Remember the movie “Mean Girls?” When Lindsey Lohan was still attractive and relatively innocent? In the movie, the voice over of Lindsey’s character Cady often references what she calls “word vomit”. Word vomit happens when you know you should stop talking, but you can’t. You then involuntarily “vomit” the words out of your mouth just like actual vomit.
Lately, I’ve been put in “new” situations. I started a new job, met some new people, and just generally tried to create a new life for myself here in my home town. I find myself in situations where I have to describe my diabetes to people. And while I always try to keep it simple, their human nature always causes the word vomit to arrive.
And by this I mean, they ask questions. Usually, only a few. But I always overshare once the questions come. I’ve caught myself explaining what insulin does in the body, the difference between type 1 and type 2, why I can eat whatever I want, when and how I was diagnosed, and other things that I am sure these people didn’t mean to have me explain when they thought up these questions.
It’s not that I don’t want awareness, it’s just that I think that for most people, a simplified version of what type 1 is and how it’s different from type 2 should suffice, especially at work. I need them to know that I can’t go off insulin if I lose 50 lbs and that if I pass out they need to force feed me sugar or inject me with glucagon and call an ambulance. That’s where I feel like it should stop. Because one, I don’t really care about the ins and outs of other diseases, in general. I might get curious one day, for the sake of my future nursing/dietetics degree, but in general, I really am not all that interested. Maybe that’s evil, but it’s the truth.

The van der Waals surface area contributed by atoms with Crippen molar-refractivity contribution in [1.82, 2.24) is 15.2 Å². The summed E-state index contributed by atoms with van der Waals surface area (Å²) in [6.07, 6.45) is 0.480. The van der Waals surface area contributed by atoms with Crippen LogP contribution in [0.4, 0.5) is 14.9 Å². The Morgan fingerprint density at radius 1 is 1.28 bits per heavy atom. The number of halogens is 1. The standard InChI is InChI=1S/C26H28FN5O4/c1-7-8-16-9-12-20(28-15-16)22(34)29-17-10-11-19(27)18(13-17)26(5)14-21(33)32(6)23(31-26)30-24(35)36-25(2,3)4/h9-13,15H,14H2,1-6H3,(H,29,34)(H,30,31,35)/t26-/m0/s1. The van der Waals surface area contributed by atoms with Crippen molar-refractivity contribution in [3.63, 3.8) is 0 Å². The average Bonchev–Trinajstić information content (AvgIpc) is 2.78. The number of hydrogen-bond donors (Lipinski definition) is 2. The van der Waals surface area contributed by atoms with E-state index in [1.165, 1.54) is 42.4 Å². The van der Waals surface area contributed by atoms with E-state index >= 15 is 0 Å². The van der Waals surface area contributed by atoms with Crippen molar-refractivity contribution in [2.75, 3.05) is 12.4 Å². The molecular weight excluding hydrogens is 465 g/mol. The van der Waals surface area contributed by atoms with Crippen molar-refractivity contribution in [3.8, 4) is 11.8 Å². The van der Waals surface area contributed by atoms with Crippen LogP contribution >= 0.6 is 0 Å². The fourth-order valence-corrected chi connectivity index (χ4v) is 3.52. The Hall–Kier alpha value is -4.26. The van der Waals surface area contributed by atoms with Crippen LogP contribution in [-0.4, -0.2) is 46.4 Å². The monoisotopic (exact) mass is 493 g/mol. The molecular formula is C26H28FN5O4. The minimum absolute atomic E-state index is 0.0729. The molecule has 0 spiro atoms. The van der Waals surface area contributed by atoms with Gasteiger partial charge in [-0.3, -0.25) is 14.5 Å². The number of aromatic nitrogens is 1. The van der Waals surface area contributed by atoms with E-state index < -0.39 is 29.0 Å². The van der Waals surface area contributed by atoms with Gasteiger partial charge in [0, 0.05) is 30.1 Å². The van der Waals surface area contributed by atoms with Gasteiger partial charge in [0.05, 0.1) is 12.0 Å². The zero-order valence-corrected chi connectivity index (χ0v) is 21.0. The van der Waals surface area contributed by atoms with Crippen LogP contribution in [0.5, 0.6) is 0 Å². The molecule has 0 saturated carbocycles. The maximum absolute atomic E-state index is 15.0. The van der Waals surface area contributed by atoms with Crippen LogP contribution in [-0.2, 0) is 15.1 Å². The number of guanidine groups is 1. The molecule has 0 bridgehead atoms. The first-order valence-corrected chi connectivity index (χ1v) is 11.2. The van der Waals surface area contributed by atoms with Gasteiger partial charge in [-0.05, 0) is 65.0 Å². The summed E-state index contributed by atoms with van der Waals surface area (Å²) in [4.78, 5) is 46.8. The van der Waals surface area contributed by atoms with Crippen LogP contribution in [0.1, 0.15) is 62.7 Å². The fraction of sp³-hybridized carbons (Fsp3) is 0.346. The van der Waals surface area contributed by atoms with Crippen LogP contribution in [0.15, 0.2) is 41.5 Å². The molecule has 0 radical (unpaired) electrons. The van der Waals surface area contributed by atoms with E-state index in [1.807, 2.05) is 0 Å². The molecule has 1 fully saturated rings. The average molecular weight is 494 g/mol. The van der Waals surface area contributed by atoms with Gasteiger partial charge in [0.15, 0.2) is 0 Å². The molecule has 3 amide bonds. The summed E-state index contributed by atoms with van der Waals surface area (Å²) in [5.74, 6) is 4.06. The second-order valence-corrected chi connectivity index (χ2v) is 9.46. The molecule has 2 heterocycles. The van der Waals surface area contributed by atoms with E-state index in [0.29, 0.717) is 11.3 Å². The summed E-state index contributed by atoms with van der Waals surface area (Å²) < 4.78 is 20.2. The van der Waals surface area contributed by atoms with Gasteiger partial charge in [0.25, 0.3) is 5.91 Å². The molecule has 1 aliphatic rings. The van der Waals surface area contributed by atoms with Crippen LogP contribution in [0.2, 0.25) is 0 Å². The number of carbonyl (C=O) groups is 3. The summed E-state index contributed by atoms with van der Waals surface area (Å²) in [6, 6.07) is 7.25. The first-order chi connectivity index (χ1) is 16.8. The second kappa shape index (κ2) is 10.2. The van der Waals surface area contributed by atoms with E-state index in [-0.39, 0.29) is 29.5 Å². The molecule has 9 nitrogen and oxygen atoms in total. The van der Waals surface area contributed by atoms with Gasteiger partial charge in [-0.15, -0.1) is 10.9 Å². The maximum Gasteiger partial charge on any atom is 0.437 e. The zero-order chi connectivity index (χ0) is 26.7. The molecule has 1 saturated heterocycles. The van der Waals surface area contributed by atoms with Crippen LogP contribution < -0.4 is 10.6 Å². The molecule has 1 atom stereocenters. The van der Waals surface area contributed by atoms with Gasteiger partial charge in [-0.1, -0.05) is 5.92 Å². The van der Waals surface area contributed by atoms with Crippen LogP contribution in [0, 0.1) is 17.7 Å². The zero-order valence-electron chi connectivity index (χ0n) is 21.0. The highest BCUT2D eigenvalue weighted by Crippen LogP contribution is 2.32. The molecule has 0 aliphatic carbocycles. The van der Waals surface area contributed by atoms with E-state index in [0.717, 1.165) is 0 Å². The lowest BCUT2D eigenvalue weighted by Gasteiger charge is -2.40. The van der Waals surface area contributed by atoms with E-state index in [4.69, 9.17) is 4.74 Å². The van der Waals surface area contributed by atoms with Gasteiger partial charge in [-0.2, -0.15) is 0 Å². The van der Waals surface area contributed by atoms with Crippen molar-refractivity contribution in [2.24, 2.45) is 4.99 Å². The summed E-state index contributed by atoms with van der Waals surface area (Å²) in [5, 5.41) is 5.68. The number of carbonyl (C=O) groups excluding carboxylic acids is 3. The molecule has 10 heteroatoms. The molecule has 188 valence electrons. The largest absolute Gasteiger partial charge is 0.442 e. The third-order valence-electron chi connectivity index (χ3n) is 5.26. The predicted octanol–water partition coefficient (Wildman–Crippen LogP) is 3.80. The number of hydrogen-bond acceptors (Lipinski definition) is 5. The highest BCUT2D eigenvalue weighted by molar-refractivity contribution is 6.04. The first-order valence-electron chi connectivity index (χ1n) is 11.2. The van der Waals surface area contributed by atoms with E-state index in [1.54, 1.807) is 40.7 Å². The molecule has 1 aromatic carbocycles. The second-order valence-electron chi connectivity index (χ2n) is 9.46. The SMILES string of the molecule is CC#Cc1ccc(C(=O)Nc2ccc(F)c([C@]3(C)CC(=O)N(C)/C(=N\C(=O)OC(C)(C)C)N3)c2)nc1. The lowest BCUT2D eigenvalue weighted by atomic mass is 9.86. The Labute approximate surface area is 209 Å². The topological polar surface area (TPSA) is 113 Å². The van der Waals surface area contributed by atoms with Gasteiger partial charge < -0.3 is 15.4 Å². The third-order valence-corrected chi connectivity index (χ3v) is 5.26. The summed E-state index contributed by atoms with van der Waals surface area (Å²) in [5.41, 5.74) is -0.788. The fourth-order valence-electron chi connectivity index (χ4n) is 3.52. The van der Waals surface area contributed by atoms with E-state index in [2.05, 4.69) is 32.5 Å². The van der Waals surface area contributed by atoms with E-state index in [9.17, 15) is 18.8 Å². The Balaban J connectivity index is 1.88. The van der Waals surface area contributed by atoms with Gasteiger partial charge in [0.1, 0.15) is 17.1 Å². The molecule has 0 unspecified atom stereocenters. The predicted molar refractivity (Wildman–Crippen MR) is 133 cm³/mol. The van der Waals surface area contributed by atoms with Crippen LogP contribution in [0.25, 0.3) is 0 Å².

Secondly, a lot of things about diabetes are very personal, and the last thing I want anyone to do is to stereotype all type 1 diabetics with the problems I have to deal with. For one, being overweight as a PWD is hard no matter which type you have, because people automatically assume you “did this to yourself.” Secondly, taking insulin makes it a little harder to lose weight. Between dealing with exercise lows, readjusting basals every 5 lbs, and the sheer way that insulin converts sugar to fat in your body makes things difficult. But that being said, that in no way means every type 1 diabetic is overweight. In fact, I am one of very few T1s I know who is overweight. But that’s generalizing again, and that’s what I’m trying to avoid.
The moral of the story is, what is good info for the sake of awareness and where do we draw the line? I don’t want people thinking diabetes is some enormous burden I have that makes it impossible to have a normal life, but I don’t want them to think it’s a cakewalk either. Where’s the middle ground?
What do you think about this issue?